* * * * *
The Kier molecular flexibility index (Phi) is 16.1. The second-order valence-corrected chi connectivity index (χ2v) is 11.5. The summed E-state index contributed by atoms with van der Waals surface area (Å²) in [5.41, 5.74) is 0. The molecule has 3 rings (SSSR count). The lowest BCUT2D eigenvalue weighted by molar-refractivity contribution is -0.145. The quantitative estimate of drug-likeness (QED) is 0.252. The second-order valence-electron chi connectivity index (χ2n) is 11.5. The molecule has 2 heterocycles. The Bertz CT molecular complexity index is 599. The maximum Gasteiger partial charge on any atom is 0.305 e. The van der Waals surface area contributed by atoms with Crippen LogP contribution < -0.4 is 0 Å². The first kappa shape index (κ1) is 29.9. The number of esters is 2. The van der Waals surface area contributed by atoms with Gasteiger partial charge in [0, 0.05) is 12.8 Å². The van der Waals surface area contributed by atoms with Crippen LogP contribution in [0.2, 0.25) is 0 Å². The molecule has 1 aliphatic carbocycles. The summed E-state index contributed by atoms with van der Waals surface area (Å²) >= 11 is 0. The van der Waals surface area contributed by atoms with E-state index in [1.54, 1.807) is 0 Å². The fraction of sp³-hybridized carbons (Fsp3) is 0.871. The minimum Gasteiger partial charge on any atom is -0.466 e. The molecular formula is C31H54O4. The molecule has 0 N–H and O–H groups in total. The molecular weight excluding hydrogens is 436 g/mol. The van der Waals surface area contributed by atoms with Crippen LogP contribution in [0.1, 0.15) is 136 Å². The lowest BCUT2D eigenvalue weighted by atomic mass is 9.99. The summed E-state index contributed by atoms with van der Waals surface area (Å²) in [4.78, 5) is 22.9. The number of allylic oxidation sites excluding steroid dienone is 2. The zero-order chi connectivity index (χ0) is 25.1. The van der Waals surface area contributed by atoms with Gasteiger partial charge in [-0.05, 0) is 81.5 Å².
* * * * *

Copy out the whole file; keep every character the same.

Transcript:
The Kier molecular flexibility index (Phi) is 16.1. The second-order valence-corrected chi connectivity index (χ2v) is 11.5. The summed E-state index contributed by atoms with van der Waals surface area (Å²) in [5.41, 5.74) is 0. The molecule has 3 rings (SSSR count). The lowest BCUT2D eigenvalue weighted by molar-refractivity contribution is -0.145. The quantitative estimate of drug-likeness (QED) is 0.252. The second-order valence-electron chi connectivity index (χ2n) is 11.5. The molecule has 2 heterocycles. The Bertz CT molecular complexity index is 599. The maximum Gasteiger partial charge on any atom is 0.305 e. The van der Waals surface area contributed by atoms with Crippen LogP contribution < -0.4 is 0 Å². The first kappa shape index (κ1) is 29.9. The number of esters is 2. The van der Waals surface area contributed by atoms with Gasteiger partial charge in [0, 0.05) is 12.8 Å². The van der Waals surface area contributed by atoms with Crippen LogP contribution in [0.2, 0.25) is 0 Å². The molecule has 1 aliphatic carbocycles. The summed E-state index contributed by atoms with van der Waals surface area (Å²) >= 11 is 0. The van der Waals surface area contributed by atoms with E-state index in [1.54, 1.807) is 0 Å². The fraction of sp³-hybridized carbons (Fsp3) is 0.871. The minimum Gasteiger partial charge on any atom is -0.466 e. The molecular formula is C31H54O4. The molecule has 0 N–H and O–H groups in total. The molecular weight excluding hydrogens is 436 g/mol. The van der Waals surface area contributed by atoms with Crippen LogP contribution in [0.1, 0.15) is 136 Å². The lowest BCUT2D eigenvalue weighted by atomic mass is 9.99. The summed E-state index contributed by atoms with van der Waals surface area (Å²) in [4.78, 5) is 22.9. The number of allylic oxidation sites excluding steroid dienone is 2. The zero-order chi connectivity index (χ0) is 25.1. The van der Waals surface area contributed by atoms with Gasteiger partial charge in [-0.05, 0) is 81.5 Å².